Dr. Dre has been battling Death Row Records over the past year over unpaid funds from the online sales of The Chronic and he has come out victorious.
According to Billboard, U.S. District Judge Christina Snyder ruled that Dr. Dre is entitled to be paid more royalities from the digital sales of his 1992 debut album than what he has been getting. The album can still be sold digitally, but Dre will now receive 100 percent of the monies from digital sales.
"For years, Death Row Records forgot about Dre when they continued to distribute his music digitally and combined his hits with weaker Death Row tracks in an attempt to elevate the stature of their other artists," Dre's lawyer Howard King wrote in a statement. "We are gratified that the federal court has unambiguously declared that Death Row has no right to engage in such tactics, and must hold all proceeds from these illicit distributions in trust for our client."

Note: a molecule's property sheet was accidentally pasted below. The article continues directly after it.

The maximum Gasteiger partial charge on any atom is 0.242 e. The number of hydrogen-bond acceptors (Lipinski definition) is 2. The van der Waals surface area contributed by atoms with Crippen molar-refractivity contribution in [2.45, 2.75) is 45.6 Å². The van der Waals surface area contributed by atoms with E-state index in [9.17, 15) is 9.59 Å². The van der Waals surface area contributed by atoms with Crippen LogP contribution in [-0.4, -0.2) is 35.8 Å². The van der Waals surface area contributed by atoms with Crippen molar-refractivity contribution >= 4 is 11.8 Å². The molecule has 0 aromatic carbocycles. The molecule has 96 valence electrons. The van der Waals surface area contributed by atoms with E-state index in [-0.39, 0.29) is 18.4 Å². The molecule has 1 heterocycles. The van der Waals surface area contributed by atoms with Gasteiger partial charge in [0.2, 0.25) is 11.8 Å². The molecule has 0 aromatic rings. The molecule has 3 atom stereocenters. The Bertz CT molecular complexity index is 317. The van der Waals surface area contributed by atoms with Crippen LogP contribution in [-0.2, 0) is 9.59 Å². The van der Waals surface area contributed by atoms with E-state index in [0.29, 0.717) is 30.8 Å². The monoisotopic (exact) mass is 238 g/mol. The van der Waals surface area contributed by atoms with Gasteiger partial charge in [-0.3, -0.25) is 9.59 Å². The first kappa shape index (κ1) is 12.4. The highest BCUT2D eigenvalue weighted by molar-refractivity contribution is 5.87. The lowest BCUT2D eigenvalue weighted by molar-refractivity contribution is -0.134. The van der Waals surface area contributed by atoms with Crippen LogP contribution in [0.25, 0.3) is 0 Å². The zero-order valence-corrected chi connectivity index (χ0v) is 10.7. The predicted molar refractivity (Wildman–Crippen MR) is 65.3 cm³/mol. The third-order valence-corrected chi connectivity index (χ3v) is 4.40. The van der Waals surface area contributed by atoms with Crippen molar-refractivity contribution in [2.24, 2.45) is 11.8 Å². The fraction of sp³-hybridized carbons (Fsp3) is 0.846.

The Aftermath CEO filed the lawsuit last year against WIDEawake/Death Row for improperly selling The Chronic online and using his music on compilations without his permission. Now they can only sell the album in the format in was in before he left the label in 1996, which is cassette, CD, 8-track and vinyl.
As Dr. Dre celebrates this win, Death Row Records' former CEO Suge Knight sits in jail facing murder, attempted murder and hit-and-run charges.